Boston education commissioner Mitchell Chester dies of cancer at 65

June 28, 2017 GMT

Tears flowed at a state education board meeting yesterday as the unexpected death of Elementary and Secondary Education Commissioner Mitchell D. Chester Monday night as he battled cancer was announced.

It was only two months ago that Chester told staff he’d be cutting back on his schedule to deal with his illness. Elementary and Secondary Education Chairman Paul Sagan said the board had fully expected him to be back in September.

Chester, 65, of Winchester, leaves behind a wife and five children.

Deputy commissioner Jeff Wulfson will be appointed acting commissioner.

Chester, who has served as commissioner since 2008, was credited with leading education reform in the state, making public schools here some of the best in the nation, board and staff members said. He was the longest serving of the country’s current chief state school officers.

Education Secretary James Peyser said, “In some ways, a lot of attention gets paid to the leadership when change is beginning to happen, but when all is said and done it’s the leaders who take us through, over time, to sustain the changes and to bring them to the next level that make those changes permanent and that deliver the kind of impact on children, families and people’s lives that have lasting and deeper effects. I think Mitchell was that leader for us, and we were very lucky and blessed to have him with us,”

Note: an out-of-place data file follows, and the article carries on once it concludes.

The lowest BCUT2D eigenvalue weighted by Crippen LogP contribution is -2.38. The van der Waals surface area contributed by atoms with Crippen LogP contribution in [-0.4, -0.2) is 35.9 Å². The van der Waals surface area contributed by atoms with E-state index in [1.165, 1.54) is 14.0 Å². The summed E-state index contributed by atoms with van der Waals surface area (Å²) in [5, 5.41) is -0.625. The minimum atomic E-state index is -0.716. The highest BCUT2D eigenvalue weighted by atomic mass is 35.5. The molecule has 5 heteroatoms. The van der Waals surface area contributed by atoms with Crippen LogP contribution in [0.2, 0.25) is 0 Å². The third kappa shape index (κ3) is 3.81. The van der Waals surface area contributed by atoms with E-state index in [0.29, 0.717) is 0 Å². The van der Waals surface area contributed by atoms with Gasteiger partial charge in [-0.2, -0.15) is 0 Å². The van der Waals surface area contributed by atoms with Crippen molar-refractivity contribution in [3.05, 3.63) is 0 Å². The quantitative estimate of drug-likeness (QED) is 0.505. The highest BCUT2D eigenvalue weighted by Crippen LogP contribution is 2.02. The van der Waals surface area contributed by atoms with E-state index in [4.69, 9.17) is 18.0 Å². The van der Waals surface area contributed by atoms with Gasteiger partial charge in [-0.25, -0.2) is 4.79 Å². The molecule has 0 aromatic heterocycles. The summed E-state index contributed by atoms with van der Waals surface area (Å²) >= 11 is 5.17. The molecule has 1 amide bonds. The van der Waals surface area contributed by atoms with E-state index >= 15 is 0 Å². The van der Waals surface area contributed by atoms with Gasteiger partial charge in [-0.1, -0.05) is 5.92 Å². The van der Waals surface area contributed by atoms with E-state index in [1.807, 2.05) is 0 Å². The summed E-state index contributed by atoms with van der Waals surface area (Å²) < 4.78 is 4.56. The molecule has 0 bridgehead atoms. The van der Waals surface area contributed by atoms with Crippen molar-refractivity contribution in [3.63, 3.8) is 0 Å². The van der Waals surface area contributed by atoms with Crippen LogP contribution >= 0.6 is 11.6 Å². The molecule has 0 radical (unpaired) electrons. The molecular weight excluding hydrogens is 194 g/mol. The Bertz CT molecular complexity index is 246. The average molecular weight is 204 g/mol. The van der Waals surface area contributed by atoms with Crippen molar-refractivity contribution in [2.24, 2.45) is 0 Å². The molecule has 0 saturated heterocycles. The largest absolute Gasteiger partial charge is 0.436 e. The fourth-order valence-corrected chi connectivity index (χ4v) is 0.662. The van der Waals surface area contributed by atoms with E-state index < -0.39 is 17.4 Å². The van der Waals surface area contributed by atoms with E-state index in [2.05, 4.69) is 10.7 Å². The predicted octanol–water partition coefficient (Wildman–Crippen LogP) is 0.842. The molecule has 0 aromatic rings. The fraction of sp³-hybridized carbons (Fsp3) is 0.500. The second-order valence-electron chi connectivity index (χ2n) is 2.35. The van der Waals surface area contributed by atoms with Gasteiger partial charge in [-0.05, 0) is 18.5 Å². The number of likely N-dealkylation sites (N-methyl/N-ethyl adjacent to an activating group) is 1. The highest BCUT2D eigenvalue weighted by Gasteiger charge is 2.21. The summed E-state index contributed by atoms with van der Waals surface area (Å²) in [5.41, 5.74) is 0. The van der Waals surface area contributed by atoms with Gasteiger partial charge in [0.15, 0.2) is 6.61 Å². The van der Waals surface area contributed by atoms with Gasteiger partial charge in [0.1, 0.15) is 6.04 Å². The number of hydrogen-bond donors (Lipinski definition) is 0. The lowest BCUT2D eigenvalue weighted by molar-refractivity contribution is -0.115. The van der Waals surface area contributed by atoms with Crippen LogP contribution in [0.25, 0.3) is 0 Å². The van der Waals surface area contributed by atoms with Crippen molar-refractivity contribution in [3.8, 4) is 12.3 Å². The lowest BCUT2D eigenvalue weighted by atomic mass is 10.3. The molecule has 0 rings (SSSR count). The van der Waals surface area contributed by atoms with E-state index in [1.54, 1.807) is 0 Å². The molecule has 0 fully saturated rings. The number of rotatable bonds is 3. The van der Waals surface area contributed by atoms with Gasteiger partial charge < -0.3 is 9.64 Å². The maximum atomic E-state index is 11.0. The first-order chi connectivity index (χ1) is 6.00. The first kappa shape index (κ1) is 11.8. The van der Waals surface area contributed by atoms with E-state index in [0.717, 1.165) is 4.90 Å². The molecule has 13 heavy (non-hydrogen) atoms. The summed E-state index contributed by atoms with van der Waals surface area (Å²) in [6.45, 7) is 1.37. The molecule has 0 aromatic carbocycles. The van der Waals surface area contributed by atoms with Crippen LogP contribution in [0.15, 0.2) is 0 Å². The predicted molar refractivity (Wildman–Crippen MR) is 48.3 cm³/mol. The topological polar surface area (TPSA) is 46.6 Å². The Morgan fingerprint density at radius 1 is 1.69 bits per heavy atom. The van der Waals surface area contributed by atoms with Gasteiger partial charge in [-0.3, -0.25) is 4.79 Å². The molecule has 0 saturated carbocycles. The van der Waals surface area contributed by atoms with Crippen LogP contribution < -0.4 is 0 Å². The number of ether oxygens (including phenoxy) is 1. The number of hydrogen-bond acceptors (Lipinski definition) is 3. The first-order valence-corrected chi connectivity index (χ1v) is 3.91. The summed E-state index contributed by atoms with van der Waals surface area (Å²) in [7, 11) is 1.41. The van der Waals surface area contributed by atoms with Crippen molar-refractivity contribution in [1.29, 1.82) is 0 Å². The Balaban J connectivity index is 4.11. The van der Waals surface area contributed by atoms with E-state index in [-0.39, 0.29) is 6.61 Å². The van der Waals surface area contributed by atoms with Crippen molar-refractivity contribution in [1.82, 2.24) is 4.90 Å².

Sagan told the Herald he was always impressed by Chester’s poise and grace under fire — even as he was a controversial figure at times.

“Mitchell would listen to everyone and not lose his cool. He said ‘these people are concerned about children and education. I want to listen and learn,’” Sagan said. “He came every day focused on what is best for kids and families.”

Under Chester, Massachusetts took a greater role in overhauling struggling school districts — taking over in Lawrence, Holyoke and Southbridge. The state also moved to the so-called next-generation MCAS rather than work with the national PARCC consortium.

Board members also noted that Chester pushed to protect LGBTQ students long before his counterparts across the country.

“We’re all shocked,” said board member Margaret McKenna. “He’s been a part of the fabric of education in Massachusetts for so long and during momentous changes.”

Board member Michael Moriarty said, “The esteem he has held nationally is enormous. It was earned. It was his commitment to improving outcomes for kids. He delivered on that.”

Chester began his career as an elementary school teacher in Connecticut and later served as a middle school assistant principal and district curriculum coordinator. He later moved to the Connecticut Department of Education, and later served in Pennsylvania and Ohio’s education departments.